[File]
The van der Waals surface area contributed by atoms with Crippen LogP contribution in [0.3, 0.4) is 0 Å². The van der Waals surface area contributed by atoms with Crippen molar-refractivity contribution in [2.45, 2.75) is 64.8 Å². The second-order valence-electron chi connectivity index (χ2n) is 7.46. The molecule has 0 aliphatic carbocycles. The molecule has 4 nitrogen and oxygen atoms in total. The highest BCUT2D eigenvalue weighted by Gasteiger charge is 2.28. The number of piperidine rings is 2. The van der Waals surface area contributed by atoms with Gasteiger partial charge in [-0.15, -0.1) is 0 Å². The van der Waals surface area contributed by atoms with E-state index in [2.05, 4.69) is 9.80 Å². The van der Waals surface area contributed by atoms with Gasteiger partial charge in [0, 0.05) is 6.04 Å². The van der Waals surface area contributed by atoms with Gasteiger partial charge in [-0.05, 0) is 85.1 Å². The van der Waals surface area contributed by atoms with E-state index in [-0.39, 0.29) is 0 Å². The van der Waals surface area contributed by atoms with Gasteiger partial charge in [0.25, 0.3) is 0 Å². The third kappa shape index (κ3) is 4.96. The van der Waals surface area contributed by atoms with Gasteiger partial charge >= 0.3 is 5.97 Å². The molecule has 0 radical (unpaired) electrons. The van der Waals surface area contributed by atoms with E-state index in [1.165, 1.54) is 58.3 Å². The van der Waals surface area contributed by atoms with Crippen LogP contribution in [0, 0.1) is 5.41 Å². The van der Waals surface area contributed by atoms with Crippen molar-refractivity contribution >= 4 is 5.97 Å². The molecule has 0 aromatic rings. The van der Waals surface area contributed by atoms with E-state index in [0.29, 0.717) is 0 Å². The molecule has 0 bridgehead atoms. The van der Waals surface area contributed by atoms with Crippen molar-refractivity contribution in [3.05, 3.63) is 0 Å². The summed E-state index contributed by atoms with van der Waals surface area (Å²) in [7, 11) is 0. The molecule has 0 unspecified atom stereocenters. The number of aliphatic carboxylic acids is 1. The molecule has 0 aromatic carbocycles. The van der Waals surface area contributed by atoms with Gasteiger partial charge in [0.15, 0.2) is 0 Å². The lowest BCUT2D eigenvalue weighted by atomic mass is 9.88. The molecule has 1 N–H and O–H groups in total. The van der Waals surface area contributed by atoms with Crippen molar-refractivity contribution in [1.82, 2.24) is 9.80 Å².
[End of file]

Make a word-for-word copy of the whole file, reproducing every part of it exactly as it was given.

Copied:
The van der Waals surface area contributed by atoms with Crippen LogP contribution in [0.3, 0.4) is 0 Å². The van der Waals surface area contributed by atoms with Crippen molar-refractivity contribution in [2.45, 2.75) is 64.8 Å². The second-order valence-electron chi connectivity index (χ2n) is 7.46. The molecule has 0 aliphatic carbocycles. The molecule has 4 nitrogen and oxygen atoms in total. The highest BCUT2D eigenvalue weighted by Gasteiger charge is 2.28. The number of piperidine rings is 2. The van der Waals surface area contributed by atoms with Gasteiger partial charge in [-0.15, -0.1) is 0 Å². The van der Waals surface area contributed by atoms with E-state index in [2.05, 4.69) is 9.80 Å². The van der Waals surface area contributed by atoms with Gasteiger partial charge in [0, 0.05) is 6.04 Å². The van der Waals surface area contributed by atoms with Gasteiger partial charge in [-0.05, 0) is 85.1 Å². The van der Waals surface area contributed by atoms with E-state index in [-0.39, 0.29) is 0 Å². The van der Waals surface area contributed by atoms with Gasteiger partial charge in [0.25, 0.3) is 0 Å². The third kappa shape index (κ3) is 4.96. The van der Waals surface area contributed by atoms with Gasteiger partial charge >= 0.3 is 5.97 Å². The molecule has 0 radical (unpaired) electrons. The van der Waals surface area contributed by atoms with E-state index in [1.165, 1.54) is 58.3 Å². The van der Waals surface area contributed by atoms with Crippen LogP contribution in [0, 0.1) is 5.41 Å². The van der Waals surface area contributed by atoms with Crippen molar-refractivity contribution >= 4 is 5.97 Å². The molecule has 0 aromatic rings. The van der Waals surface area contributed by atoms with E-state index in [0.29, 0.717) is 0 Å². The molecule has 0 bridgehead atoms. The van der Waals surface area contributed by atoms with Crippen molar-refractivity contribution in [3.05, 3.63) is 0 Å². The summed E-state index contributed by atoms with van der Waals surface area (Å²) in [7, 11) is 0. The molecule has 0 unspecified atom stereocenters. The number of aliphatic carboxylic acids is 1. The molecule has 0 aromatic carbocycles. The van der Waals surface area contributed by atoms with Gasteiger partial charge in [0.15, 0.2) is 0 Å². The lowest BCUT2D eigenvalue weighted by atomic mass is 9.88. The molecule has 1 N–H and O–H groups in total. The van der Waals surface area contributed by atoms with Crippen molar-refractivity contribution in [1.82, 2.24) is 9.80 Å².